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- American politician and retired police officer
ALBANY, N.Y. (AP) — It may lack the drama and high-stakes of last year's presidential election, but New Yorkers are still making important decisions Tuesday in elections to pick mayors, prosecutors, county leaders and other local positions.
Voters in New York City will pick a new mayor. In Buffalo, a mayoral race between a moderate and self-described socialist has gained attention as the latest fight over how Democrats should best tackle the plight of the poor and working class.
Voters statewide will get to decide whether to tweak the state’s constitution to pave the way for election and environmental reforms favored by advocacy groups and the Democratic-led Legislature.
Here is a look at some top contests:
BUFFALO MAYOR RACE
Community activist India Walton is the only candidate on the ballot after her victory in the Democratic primary, but she is still facing a vigorous write-in challenge from incumbent Mayor Byron Brown.
Walton shocked the four-term mayor in the June Democratic primary. But Brown has refused to quit. Some polls have shown him favored in the general election, but it isn't clear whether enough supporters will write his name in on their ballots.
Walton would be Buffalo's first female mayor and the first to identify as a democratic socialist.
Brown would become the first person to win a major race as a write-in candidate in the state, and — if he gets a fifth term — Buffalo’s longest-serving mayor.
Results in the race might not be known right away. Tabulation of write-in votes won't start until several days after the election.
NYC MAYOR RACE
Former New York City police captain and Brooklyn Borough president Eric Adams, a Democrat, is heavily favored over Republican Curtis Sliwa in Tuesday’s race to become the next mayor of the biggest U.S. city.
Adams, who would be the city’s second Black mayor, ran as a moderate in a crowded primary field.
Sliwa, founder of 1970s-era Guardian Angel anti-crime patrol, has called for hiring 3,000 more police officers and has tried to portray Adams as an out-of-touch elitist.
Adams has vowed to address public safety and inequality and make government more efficient.
VOTING AND REDISTRICTING
New Yorkers are voting on several proposed changes to the state constitution, including two that could make it easier to vote.
One proposed constitutional change would remove a requirement that people must register to vote at least 10 days before an election.
Another change would make it possible for the legislature to make mail-in voting permanent. During the COVID-19 pandemic, the state has allowed any voters fearful of the virus to vote by mail, but Democrats want to make that permanent.
Before the pandemic, you had to be sick or out of town to vote with an absentee ballot.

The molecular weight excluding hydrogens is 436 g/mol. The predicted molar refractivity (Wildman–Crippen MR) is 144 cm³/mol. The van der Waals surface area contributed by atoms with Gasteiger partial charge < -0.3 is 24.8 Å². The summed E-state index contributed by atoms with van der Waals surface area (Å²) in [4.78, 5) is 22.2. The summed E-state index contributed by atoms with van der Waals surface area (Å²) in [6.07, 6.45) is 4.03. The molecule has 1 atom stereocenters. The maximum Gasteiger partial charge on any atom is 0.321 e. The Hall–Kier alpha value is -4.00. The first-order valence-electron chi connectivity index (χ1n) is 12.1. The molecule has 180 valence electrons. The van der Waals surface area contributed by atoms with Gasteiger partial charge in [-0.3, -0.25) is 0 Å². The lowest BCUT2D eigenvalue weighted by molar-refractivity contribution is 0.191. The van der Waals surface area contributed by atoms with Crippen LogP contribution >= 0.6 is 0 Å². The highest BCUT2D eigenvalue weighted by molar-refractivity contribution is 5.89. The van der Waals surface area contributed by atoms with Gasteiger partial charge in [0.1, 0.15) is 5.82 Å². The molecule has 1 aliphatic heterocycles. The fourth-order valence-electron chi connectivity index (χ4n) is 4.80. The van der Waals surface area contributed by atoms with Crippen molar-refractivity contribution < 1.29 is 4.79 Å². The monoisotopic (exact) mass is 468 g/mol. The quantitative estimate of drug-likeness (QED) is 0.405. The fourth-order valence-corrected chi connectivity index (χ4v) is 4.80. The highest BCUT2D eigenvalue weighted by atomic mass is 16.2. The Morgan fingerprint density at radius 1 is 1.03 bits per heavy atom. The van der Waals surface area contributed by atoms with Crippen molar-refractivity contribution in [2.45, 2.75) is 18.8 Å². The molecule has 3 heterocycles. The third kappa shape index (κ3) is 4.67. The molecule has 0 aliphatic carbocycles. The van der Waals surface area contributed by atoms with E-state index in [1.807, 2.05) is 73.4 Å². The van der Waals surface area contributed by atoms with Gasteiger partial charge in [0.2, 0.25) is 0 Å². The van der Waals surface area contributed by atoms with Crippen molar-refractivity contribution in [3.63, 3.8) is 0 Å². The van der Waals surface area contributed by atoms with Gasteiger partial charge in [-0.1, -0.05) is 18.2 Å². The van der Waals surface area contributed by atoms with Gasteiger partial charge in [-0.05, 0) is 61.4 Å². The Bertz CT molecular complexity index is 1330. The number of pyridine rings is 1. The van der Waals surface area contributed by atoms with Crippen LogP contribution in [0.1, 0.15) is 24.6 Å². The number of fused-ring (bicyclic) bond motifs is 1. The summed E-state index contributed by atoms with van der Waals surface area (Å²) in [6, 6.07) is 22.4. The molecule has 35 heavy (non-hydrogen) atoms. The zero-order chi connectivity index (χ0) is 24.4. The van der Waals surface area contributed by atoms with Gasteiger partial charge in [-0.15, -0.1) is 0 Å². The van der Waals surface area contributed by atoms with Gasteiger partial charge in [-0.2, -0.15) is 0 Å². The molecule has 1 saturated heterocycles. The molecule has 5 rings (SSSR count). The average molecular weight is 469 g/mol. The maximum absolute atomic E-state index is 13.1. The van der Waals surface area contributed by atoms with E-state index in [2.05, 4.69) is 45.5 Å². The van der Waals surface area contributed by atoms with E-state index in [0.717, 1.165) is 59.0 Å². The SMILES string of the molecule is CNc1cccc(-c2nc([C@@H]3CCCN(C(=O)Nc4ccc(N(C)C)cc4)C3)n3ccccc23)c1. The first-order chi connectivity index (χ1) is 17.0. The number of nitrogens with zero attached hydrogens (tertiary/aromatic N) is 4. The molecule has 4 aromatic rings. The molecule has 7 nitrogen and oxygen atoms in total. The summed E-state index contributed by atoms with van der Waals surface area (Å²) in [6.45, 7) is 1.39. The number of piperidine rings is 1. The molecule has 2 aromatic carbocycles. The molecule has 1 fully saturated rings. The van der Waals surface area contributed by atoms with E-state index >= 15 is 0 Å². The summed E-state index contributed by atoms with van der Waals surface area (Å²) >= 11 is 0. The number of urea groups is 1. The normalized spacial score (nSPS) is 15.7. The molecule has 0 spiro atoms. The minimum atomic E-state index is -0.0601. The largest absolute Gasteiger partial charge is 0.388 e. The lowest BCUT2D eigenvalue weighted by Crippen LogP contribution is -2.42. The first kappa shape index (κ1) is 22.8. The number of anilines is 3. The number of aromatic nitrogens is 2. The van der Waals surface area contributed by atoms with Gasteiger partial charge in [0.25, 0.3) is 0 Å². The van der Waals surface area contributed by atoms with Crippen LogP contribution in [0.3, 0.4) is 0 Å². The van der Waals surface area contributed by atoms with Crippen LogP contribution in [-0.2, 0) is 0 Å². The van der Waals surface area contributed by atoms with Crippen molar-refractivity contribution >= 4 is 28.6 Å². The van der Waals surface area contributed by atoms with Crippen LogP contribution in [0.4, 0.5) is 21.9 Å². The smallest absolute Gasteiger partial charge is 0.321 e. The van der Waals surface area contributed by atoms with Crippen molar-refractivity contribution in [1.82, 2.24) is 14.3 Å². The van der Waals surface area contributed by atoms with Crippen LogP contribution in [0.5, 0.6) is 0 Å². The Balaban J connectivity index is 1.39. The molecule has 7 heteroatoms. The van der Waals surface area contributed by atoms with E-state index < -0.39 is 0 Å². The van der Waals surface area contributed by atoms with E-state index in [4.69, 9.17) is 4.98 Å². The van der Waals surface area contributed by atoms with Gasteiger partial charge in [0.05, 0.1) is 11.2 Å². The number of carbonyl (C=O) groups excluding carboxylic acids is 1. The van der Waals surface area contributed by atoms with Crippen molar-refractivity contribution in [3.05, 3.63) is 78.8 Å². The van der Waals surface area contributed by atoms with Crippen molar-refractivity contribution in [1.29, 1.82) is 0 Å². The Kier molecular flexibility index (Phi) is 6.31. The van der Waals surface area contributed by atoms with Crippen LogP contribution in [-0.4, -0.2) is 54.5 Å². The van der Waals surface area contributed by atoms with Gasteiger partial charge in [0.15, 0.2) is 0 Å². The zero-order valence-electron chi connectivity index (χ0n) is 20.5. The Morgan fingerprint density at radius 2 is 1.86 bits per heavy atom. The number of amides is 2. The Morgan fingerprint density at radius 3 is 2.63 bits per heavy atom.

Another ballot measure would alter New York’s process of drawing the boundaries of congressional and legislative districts. Republicans and some election rights groups say the referendum gives Democratic supermajorities too much power.
New York could also join a handful of states that have passed constitutional amendments giving people the right to a clean environment.
A measure on the ballot would approve adding the “right to clean water, clean air, and a healthful environment” to New York’s state constitution.
Pennsylvania passed the nation's first such right in 1971.
Supporters say the amendment will require the government to consider environmental effects early on in policy-making and allow New Yorkers to sue when it fails to do so.
Republicans and the Lawsuit Reform Alliance of New York say New York will see a flood of costly lawsuits.
MANHATTAN DA’S RACE
Civil rights lawyer and former federal prosecutor Alvin Bragg, a Democrat, will become Manhattan's first Black district attorney if he wins Tuesday's contest with Republican attorney Thomas Kenniff.
Bragg is heavily favored in a part of the city where Democrats drastically outnumber Republicans.
The winner will succeed retiring District Attorney Cyrus Vance Jr. and take on high-profile cases including the prosecution of former President Donald Trump’s company and its longtime finance chief on tax fraud charges.
Bragg has promised to improve transparency and trust and look to alternatives to prosecution for some low-level offenses.
Kenniff, a former prosecutor, says he’ll be a “more traditional” tough-on-crime prosecutor.
STATEN ISLAND BOROUGH PRESIDENT
Former U.S. Rep. Vito Fossella is trying to make a political comeback in a run for the partly ceremonial Office of Staten Island Borough President.
Fossella left Congress in 2009 following a 2008 drunken driving arrest and revelations he had fathered a child during an extramarital affair in Virginia. At the time, he was New York City's only Republican in Congress.
He received a key endorsement from former President Donald Trump, who remains popular in some parts of the Republican-leaning borough.
Fossella is competing against businessman Mark. S. Murphy, a Democrat, and Conservative Party candidate Leticia Remauro.